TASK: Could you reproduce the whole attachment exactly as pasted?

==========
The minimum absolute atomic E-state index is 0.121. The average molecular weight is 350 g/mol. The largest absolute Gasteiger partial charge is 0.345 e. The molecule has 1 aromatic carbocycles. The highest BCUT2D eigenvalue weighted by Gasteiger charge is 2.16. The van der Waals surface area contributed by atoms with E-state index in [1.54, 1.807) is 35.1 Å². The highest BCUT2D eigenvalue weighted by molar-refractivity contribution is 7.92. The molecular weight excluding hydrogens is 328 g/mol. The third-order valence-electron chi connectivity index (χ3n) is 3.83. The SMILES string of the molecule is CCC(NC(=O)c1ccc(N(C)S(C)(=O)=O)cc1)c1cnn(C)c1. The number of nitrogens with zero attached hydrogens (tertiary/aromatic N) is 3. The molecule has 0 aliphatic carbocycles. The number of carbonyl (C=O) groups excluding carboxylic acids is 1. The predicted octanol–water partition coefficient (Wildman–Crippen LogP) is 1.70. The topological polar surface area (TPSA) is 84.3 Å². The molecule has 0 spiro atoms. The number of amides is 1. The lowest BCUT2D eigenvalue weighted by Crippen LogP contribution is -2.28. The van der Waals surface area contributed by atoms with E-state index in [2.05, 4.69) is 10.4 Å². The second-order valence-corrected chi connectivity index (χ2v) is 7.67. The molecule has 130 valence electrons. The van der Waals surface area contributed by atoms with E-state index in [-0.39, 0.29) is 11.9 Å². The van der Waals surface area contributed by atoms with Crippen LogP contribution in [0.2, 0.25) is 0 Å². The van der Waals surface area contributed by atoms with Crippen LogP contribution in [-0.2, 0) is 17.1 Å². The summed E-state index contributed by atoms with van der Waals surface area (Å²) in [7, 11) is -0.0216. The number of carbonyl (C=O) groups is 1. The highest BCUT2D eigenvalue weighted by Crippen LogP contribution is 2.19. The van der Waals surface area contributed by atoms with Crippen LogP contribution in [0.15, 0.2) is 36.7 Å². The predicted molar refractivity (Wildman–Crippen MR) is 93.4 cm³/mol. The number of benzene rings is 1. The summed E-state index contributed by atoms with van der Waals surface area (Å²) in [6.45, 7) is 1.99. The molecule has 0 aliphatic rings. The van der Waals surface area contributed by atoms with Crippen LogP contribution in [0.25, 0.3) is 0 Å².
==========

The minimum absolute atomic E-state index is 0.121. The average molecular weight is 350 g/mol. The largest absolute Gasteiger partial charge is 0.345 e. The molecule has 1 aromatic carbocycles. The highest BCUT2D eigenvalue weighted by Gasteiger charge is 2.16. The van der Waals surface area contributed by atoms with E-state index in [1.54, 1.807) is 35.1 Å². The highest BCUT2D eigenvalue weighted by molar-refractivity contribution is 7.92. The molecular weight excluding hydrogens is 328 g/mol. The third-order valence-electron chi connectivity index (χ3n) is 3.83. The SMILES string of the molecule is CCC(NC(=O)c1ccc(N(C)S(C)(=O)=O)cc1)c1cnn(C)c1. The number of nitrogens with zero attached hydrogens (tertiary/aromatic N) is 3. The molecule has 0 aliphatic carbocycles. The number of carbonyl (C=O) groups excluding carboxylic acids is 1. The predicted octanol–water partition coefficient (Wildman–Crippen LogP) is 1.70. The topological polar surface area (TPSA) is 84.3 Å². The molecule has 0 spiro atoms. The number of amides is 1. The lowest BCUT2D eigenvalue weighted by Crippen LogP contribution is -2.28. The van der Waals surface area contributed by atoms with E-state index in [2.05, 4.69) is 10.4 Å². The second-order valence-corrected chi connectivity index (χ2v) is 7.67. The molecule has 130 valence electrons. The van der Waals surface area contributed by atoms with E-state index in [-0.39, 0.29) is 11.9 Å². The van der Waals surface area contributed by atoms with Crippen LogP contribution in [0.2, 0.25) is 0 Å². The van der Waals surface area contributed by atoms with Crippen LogP contribution in [-0.2, 0) is 17.1 Å². The summed E-state index contributed by atoms with van der Waals surface area (Å²) in [7, 11) is -0.0216. The number of carbonyl (C=O) groups is 1. The highest BCUT2D eigenvalue weighted by Crippen LogP contribution is 2.19. The van der Waals surface area contributed by atoms with Crippen LogP contribution in [0.15, 0.2) is 36.7 Å². The predicted molar refractivity (Wildman–Crippen MR) is 93.4 cm³/mol. The number of benzene rings is 1. The summed E-state index contributed by atoms with van der Waals surface area (Å²) in [6.45, 7) is 1.99. The molecule has 0 aliphatic rings. The van der Waals surface area contributed by atoms with Crippen LogP contribution in [0.25, 0.3) is 0 Å².